While working on this site, I tried to improve my email subscription box a little bit. The idea was to enable the action button only when the user types something in the email input. So I found a way to use
:placeholder-shown CSS pseudo-class in an attempt to visually validate an input before form submission.
Upon the iPhone X release, I did enjoy the jokes and memes on Jony Ive and his notch haircut, or how to implement a scrolling list that shifts to avoid the notch. Those were funny. But the below excerpt from latest WebKit post on “Designing websites for iPhone X” isn’t.
… selectively apply padding to elements that contain important content, in order to ensure that they are not obscured by the shape of the screen.
It happens pretty often to encounter situations when you don’t like a default style for an HTML element. The methodology that has proven to be reliable over time is to use the so-called CSS utility classes. Their purpose is to allow you to quickly make HTML classes adjustments until the result looks just right.
Last time, we saw how the average web page looks like using data from about 8 million websites. So I wrote another guest post for CSS-Tricks that aims to showcase some random and hopefully interesting facts on markup usage.
Last month we’ve launched the new Advanced Web Ranking website and I wrote some lines on how we did it. It’s mostly about the workflow and tools that helped us in order to achieve a faster and more accessible website.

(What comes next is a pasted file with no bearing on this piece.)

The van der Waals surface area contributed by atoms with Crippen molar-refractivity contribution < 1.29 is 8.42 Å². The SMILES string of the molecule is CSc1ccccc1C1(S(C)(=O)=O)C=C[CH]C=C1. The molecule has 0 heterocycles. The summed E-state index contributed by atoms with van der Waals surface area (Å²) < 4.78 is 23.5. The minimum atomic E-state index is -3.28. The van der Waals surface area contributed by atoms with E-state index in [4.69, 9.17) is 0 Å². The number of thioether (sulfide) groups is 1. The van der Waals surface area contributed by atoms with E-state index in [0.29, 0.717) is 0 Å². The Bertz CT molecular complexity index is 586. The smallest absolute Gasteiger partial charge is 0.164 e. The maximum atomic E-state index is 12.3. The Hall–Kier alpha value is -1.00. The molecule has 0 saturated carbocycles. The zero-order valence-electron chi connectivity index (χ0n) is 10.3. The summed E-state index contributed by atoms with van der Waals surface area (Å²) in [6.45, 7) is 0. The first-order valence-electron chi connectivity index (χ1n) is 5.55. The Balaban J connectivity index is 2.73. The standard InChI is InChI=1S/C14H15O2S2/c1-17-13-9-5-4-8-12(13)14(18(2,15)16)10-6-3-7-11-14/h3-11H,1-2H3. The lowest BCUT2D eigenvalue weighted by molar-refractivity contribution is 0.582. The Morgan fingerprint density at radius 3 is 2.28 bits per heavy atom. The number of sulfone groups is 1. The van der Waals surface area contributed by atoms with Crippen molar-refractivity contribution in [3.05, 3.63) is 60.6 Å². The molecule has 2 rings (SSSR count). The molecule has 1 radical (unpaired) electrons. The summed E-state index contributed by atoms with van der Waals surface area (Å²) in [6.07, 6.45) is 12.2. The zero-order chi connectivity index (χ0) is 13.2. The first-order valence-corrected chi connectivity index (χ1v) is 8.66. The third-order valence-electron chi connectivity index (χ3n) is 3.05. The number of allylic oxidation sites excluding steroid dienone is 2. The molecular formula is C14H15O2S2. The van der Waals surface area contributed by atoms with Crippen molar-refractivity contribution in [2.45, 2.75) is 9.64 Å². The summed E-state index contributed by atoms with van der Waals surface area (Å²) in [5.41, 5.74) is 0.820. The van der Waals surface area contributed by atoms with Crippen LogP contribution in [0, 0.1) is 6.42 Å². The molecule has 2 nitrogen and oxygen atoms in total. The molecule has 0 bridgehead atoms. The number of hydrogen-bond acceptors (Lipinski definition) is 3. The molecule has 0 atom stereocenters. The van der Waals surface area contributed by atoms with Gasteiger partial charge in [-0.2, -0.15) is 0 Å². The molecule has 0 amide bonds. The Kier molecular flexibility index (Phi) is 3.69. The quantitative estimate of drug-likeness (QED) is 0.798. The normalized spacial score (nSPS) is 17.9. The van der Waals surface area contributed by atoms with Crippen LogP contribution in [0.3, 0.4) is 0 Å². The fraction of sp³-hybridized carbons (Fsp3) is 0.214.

Yaaay! I wrote my very first article for CSS-Tricks. It’s based on a HTML study I made with my colleagues at AWRCloud, a study about the average web page, after analyzing 8 million websites.
Yeah I know the title is a cliche but I just couldn’t help it. Everyone could be a little better, but the thing is that some people don’t even try.
If you’d ask me what I’ve been up lately, I’d say: working, reading, learning - pretty much just like you, I guess. The thing is it’s been a while since I wrote something here and my first article this year is about AWRstudyr, a Chrome extension I’ve been working lately and it’s something I’ve put lots of effort into it.
I’ve wanted to write this article for some time now, and this time I made it.
It’s been a while since doing web design isn’t just like making stuff nice in Photoshop and then pass it to somebody else to slice it and deliver. In the meantime, designers have learned to code and nowadays, being a good web designer means to have the ability to combine your design skills with things like usability and accessibility knowledge in order to deliver the best user experience. Oh, and I almost forgot about SEO - you really need to know to handle your markup so that search engines to like you.
There are a lot of great icon packs in the wild, but if you’re particularly looking for some SEO icons like stats, analytics, rankings or localization then you may want a bit more diversity to choose from.